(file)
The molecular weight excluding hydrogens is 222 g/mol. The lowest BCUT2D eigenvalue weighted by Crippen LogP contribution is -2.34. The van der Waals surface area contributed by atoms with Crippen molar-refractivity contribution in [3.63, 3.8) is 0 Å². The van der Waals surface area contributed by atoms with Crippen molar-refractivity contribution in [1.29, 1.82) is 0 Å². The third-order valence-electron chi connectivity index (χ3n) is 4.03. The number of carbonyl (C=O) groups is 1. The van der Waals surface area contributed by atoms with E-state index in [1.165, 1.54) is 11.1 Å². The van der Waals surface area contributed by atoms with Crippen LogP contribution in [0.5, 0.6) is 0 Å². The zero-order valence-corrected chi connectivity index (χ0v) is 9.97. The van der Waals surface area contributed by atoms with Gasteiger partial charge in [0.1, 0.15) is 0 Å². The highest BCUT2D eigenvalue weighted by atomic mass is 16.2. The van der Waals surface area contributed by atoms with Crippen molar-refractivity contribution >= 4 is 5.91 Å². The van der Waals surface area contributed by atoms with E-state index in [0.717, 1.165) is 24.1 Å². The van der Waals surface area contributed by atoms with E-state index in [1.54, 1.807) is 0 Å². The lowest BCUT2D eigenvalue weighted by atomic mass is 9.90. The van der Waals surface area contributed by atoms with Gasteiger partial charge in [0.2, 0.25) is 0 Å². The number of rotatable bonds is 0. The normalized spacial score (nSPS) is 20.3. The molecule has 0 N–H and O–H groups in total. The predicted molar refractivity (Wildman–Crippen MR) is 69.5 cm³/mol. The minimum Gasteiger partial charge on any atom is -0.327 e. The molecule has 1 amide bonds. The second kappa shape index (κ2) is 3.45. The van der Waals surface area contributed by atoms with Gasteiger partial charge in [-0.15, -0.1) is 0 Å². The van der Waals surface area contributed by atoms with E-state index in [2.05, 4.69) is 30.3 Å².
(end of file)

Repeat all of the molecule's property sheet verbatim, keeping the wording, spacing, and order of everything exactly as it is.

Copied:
The molecular weight excluding hydrogens is 222 g/mol. The lowest BCUT2D eigenvalue weighted by Crippen LogP contribution is -2.34. The van der Waals surface area contributed by atoms with Crippen molar-refractivity contribution in [3.63, 3.8) is 0 Å². The van der Waals surface area contributed by atoms with Crippen molar-refractivity contribution in [1.29, 1.82) is 0 Å². The third-order valence-electron chi connectivity index (χ3n) is 4.03. The number of carbonyl (C=O) groups is 1. The van der Waals surface area contributed by atoms with E-state index in [1.165, 1.54) is 11.1 Å². The van der Waals surface area contributed by atoms with Crippen LogP contribution in [0.5, 0.6) is 0 Å². The zero-order valence-corrected chi connectivity index (χ0v) is 9.97. The van der Waals surface area contributed by atoms with Gasteiger partial charge in [0.1, 0.15) is 0 Å². The highest BCUT2D eigenvalue weighted by atomic mass is 16.2. The van der Waals surface area contributed by atoms with Crippen molar-refractivity contribution >= 4 is 5.91 Å². The van der Waals surface area contributed by atoms with E-state index in [0.717, 1.165) is 24.1 Å². The van der Waals surface area contributed by atoms with E-state index in [1.54, 1.807) is 0 Å². The lowest BCUT2D eigenvalue weighted by atomic mass is 9.90. The van der Waals surface area contributed by atoms with Gasteiger partial charge in [0.2, 0.25) is 0 Å². The number of rotatable bonds is 0. The normalized spacial score (nSPS) is 20.3. The molecule has 0 N–H and O–H groups in total. The predicted molar refractivity (Wildman–Crippen MR) is 69.5 cm³/mol. The minimum Gasteiger partial charge on any atom is -0.327 e. The molecule has 1 amide bonds. The second kappa shape index (κ2) is 3.45. The van der Waals surface area contributed by atoms with Gasteiger partial charge in [-0.15, -0.1) is 0 Å². The van der Waals surface area contributed by atoms with E-state index in [2.05, 4.69) is 30.3 Å².